Dreadful Character: A Review of Robert Eggers’s The Witch

the witch

There tends to be one movie every year. One horror movie that people say it’s “the best horror movie in years”, or “decades”, or whatever. A couple years ago it was the incredibly tense, and indeed pretty great The Babadook. Last year it was the moody, but ultimately disappointing It Follows. This year, it’s The Witch -the feature debut of Robert Eggers- which fulfills the promise of having deeper, more unusual, interests than your run-of-the-mill horror movie. Whereas It Follows couldn’t quite back up its brilliant conceit -supernatural monsters as metaphor for venereal disease- with a satisfying story, The Witch succeeds thanks to sharp focus on its protagonist’s journey.

This protagonist is Thomasin (Anya Taylor-Joy), a young woman who has the misfortune of coming of age in seventeenth century New England. Thomasin’s father William (played by Game of Thrones‘s Ralph Ineson) is a deeply religious puritan with a deep and raspy voice. The movie opens with William being accused of being too much of an extremist, and being banished from the local community. Thus, William and his family -which includes Thomasin, her mother Katherine (payed by Kate Dickie, also from Game of Thrones), her younger brother Caleb (Harvey Scrimshaw), and a set of incredibly creepy twins- hop on their carriage and make their way into the wilderness.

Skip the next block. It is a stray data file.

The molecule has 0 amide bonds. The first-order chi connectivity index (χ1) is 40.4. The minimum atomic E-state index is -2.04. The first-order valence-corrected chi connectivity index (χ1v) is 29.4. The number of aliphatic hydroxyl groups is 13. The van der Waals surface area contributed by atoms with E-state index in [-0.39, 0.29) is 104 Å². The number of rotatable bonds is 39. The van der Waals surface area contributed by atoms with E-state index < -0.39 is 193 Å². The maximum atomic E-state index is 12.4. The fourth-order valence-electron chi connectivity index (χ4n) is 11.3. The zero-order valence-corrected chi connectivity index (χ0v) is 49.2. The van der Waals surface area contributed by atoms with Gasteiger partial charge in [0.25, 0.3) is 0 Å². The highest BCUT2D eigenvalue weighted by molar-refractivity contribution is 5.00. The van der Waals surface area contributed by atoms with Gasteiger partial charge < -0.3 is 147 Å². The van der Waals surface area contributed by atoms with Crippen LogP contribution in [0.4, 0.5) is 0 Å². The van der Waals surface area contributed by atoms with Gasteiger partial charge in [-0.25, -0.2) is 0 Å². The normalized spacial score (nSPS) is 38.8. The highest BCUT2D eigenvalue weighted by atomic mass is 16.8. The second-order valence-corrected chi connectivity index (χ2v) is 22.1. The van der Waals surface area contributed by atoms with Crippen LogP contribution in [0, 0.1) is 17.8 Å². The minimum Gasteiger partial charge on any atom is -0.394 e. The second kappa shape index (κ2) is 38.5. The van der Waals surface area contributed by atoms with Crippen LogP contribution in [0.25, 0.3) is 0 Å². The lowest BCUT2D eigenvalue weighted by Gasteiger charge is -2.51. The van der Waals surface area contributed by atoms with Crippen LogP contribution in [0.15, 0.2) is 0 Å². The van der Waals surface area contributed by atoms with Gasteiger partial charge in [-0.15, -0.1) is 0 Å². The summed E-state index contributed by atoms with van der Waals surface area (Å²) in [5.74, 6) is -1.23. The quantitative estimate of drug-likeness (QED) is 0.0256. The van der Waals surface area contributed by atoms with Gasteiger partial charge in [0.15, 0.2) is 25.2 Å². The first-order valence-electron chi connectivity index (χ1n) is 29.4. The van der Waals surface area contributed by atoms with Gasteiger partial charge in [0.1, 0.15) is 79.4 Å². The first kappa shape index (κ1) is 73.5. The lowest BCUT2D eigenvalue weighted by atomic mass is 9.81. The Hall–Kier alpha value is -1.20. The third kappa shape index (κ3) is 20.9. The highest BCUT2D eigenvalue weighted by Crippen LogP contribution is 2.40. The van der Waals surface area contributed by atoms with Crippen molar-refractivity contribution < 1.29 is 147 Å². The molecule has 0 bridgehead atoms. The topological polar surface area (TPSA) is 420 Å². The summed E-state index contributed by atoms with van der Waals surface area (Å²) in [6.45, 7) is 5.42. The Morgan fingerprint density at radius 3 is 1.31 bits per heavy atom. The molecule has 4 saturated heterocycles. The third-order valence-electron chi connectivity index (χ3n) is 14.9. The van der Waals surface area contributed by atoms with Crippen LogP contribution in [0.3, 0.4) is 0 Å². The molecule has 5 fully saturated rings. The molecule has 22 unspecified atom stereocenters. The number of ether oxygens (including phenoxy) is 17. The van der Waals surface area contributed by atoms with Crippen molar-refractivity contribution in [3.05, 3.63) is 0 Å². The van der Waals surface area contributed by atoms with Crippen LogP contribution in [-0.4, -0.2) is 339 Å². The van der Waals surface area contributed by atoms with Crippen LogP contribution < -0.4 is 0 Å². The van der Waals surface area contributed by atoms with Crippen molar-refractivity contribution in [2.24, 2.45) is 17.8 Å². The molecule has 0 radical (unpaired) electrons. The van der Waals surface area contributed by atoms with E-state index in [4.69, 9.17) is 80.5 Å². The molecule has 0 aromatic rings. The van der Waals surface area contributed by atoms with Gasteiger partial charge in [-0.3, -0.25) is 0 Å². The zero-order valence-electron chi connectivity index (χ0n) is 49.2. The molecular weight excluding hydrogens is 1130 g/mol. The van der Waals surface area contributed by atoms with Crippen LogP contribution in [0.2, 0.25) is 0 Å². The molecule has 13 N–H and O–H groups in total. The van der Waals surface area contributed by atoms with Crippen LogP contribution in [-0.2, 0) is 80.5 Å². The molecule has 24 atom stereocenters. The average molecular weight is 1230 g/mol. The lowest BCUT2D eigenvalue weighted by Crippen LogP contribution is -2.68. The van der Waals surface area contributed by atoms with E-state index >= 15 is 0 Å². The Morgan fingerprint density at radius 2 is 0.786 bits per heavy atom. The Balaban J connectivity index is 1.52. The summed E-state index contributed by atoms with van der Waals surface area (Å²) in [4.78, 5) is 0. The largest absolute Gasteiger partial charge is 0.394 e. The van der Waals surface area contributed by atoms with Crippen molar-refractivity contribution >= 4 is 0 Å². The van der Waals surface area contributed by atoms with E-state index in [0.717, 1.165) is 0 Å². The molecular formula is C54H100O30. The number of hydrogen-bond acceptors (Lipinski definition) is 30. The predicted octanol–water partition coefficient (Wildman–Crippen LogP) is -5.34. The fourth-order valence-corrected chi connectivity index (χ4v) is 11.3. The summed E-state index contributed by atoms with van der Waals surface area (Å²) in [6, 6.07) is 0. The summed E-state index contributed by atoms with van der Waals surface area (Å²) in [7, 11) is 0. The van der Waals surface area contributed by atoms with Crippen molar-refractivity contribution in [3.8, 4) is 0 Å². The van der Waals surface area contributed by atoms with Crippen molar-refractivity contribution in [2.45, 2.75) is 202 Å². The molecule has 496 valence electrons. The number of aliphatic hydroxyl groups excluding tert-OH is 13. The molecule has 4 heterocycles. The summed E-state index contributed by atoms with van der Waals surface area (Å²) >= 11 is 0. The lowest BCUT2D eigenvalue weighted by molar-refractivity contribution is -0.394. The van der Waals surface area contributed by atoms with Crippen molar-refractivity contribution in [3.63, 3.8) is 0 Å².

The family builds their new home close to a dark forest and a nearby brook, but the screeching soundtrack lets us know things won’t go well for these outcasts. Thomasin is taking care of her newborn brother Samuel, playing peek-a-boo, when the baby mysteriously disappears. We the audience soon learn poor Samuel’s gruesome fate, but the family doesn’t have a clue what happened to the child. In their attempt to deal with such a heavy loss, and the crisis of faith that comes with it, the family’s trust starts to crumble.

The Witch is similar to The Babadook in more ways than one. Both movies’ protagonists are dealing with loss, and both movies are interested in the tension and resentment that said loss can generate in family units. The Babadook focused almost exclusively in a single relationship, between a mother and a son, and used its “villain” as a clear metaphor for the guilt and hate that exists between them. There are more characters in The Witch, and because the movie has things to explore in all of them, it ends up feeling shabbier. Its source of evil is also not as focused as The Babadook‘s.

The evil that haunts Thomasin and her family is mysterious, and doesn’t take a clear form. We know this evil exists -we have seen it- but the family doesn’t. For them, it can take many forms, and they often don’t know where to look for it. Whereas The Babadook played with our expectations that the monster would come every time the characters went to sleep, The Witch plays with letting the audience know more than the family, and finding new, and clever, ways to represent this evil. This makes The Witch a less tense -and perhaps less impressive in terms of pure horror- experience than The Babadook, but also one that was easier for me to enjoy. Be it in the form of an old witch, or a creepy goat, it’s just very exciting to see what form evil will take next.